Depicting the tree of life in museums: guiding principles from psychological research
Novick, Laura R. and Pickering, Jane and MacDonald, Teresa and Diamond, Judy and Ainsworth, Shaaron E. and Aquino, Adriana E. and Catley, Kefyn M. and Dodick, Jeff and Evans, Evelyn Margaret and Matuk, Camillia and Sacco, Janis and Scott, Monique (2014) Depicting the tree of life in museums: guiding principles from psychological research. Evolution: Education and Outreach, 7 . 25/1-25/13. ISSN 1936-6426
Official URL: http://dx.doi.org/10.1186/s12052-014-0025-0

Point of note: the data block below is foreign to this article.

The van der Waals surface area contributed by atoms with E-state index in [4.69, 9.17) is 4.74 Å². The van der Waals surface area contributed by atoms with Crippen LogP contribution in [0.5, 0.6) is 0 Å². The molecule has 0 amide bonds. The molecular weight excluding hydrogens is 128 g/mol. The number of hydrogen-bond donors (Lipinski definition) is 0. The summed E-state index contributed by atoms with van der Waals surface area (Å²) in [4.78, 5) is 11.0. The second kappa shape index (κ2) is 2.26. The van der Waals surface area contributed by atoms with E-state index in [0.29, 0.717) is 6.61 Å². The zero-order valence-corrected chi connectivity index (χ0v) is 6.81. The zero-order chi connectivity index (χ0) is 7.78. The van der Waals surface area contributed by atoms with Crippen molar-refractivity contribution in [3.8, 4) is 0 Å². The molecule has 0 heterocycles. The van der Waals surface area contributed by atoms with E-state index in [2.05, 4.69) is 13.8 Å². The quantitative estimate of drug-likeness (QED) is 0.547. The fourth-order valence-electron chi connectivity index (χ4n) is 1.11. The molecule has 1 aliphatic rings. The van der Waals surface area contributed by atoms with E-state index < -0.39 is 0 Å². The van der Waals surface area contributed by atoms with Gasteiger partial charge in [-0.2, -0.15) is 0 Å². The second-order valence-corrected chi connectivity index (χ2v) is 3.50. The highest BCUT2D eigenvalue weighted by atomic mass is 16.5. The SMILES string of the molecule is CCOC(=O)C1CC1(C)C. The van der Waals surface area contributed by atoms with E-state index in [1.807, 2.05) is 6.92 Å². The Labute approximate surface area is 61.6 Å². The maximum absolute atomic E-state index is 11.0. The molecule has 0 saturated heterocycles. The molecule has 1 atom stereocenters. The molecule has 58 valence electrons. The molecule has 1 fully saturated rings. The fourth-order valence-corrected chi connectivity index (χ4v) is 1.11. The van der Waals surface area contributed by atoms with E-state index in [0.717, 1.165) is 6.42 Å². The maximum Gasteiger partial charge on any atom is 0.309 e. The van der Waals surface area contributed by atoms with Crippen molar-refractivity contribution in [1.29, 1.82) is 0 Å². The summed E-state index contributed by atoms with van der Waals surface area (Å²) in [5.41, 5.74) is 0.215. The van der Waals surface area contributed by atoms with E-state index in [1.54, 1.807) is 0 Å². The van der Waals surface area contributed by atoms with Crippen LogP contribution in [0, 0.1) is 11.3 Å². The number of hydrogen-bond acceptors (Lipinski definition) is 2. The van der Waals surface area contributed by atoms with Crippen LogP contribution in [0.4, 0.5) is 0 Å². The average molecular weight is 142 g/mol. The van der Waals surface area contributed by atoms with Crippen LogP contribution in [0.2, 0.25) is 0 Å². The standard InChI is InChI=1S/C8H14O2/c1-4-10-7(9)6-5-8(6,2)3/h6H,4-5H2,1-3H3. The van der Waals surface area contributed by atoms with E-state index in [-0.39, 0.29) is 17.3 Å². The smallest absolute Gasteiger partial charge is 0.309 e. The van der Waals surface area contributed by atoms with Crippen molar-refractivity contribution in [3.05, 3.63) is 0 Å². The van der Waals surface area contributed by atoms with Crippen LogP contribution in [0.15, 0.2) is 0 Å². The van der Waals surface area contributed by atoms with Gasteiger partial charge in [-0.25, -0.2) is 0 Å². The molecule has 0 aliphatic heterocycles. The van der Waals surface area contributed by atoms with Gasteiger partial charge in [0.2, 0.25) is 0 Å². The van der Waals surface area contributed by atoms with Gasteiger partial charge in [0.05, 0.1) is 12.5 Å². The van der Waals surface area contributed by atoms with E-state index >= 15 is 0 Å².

The Tree of Life is revolutionizing our understanding of life on Earth, and, accordingly, evolutionary trees are increasingly important parts of exhibits on biodiversity and evolution. The authors argue that in using these trees to effectively communicate evolutionary principles, museums need to take into account research results from cognitive, developmental, and educational psychology while maintaining a focus on visitor engagement and enjoyment. Six guiding principles for depicting evolutionary trees in museum exhibits distilled from this research literature were used to evaluate five current or recent museum trees. One of the trees was then redesigned in light of the research while preserving the exhibit’s original learning goals. By attending both to traditional factors that influence museum exhibit design and to psychological research on how people understand diagrams in general and Tree of Life graphics in particular, museums can play a key role in fostering 21st century scientific literacy.
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